Once upon a time, nearly all of us had perfect teeth. But over the years, many of us have had periods where our oral care was not quite as good as it should have been. Or, in some cases, issues have come up that were unavoidable.
Through lackluster oral hygiene habits, decisions that put our teeth at risk or genetic issues, our teeth have developed a few flaws. These flaws include problems like cavities, periodontal disease and cracks—the kind of problems that require dental treatment.
Getting your “perfect” smile back
Today we are lucky to have the technology and training to treat and repair many dental issues. However, even with these advancements in treatments, we are only repairing the original issued equipment. We can only fix your given teeth.
The less dental work your teeth require over time, the less cumulative “wear and tear” of each procedure on the tooth. You’re referred to me when your tooth is in the process of dying, and I’m happy to report that repair is possible, although your tooth will never be “Better than new!” as some may promise. In this situation, endodontic treatment is the only chance to retain the tooth. In endodontics, we clean out the canals where the nerve is dying, disinfect the canal space, and then seal the space so they body can heal.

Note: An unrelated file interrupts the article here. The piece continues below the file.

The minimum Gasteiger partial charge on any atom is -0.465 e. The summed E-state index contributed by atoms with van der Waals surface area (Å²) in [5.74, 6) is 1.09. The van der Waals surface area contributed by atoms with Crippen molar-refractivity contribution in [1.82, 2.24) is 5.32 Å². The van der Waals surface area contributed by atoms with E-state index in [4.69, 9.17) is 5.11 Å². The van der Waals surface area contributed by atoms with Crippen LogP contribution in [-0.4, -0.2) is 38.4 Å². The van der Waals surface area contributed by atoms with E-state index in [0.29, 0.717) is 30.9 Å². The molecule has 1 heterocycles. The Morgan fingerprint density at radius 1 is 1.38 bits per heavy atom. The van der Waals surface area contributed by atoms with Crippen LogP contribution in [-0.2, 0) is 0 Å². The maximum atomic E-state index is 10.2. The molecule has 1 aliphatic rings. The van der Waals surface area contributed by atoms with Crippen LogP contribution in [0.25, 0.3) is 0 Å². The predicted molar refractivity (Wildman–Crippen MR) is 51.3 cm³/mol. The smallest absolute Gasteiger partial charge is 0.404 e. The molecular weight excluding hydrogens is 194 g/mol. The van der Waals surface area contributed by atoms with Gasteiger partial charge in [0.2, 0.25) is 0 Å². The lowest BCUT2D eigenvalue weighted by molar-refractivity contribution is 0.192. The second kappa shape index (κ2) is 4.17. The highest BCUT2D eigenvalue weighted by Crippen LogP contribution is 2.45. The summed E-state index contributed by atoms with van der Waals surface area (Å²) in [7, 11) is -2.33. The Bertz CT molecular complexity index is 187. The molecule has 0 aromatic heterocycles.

Our goal is always to restore your teeth and keep as many of them as we can—with a focus on providing relief from your pain and helping your teeth look their best.
What causes a tooth to die?
In many cases, teeth die either because of a problem that developed such as decay, a traumatic event the tooth experienced or as a result of a lot of dental work being performed on the tooth. Any of these situations can cause the nerve tissues in the tooth to begin the process of dying.
The loss of vitality necessitates either endodontic treatment or extraction. A root canal, as mentioned earlier, will be your only option to attempt to keep the tooth.
The best option is prevention
If normal oral hygiene is consistently applied, it may not be such a fairytale to have no cavities or periodontal issues at your six-month check-ups. These activities include brushing with an FDA-approved toothpaste three times daily, flossing daily and going to see your dentist for six-month check-ups.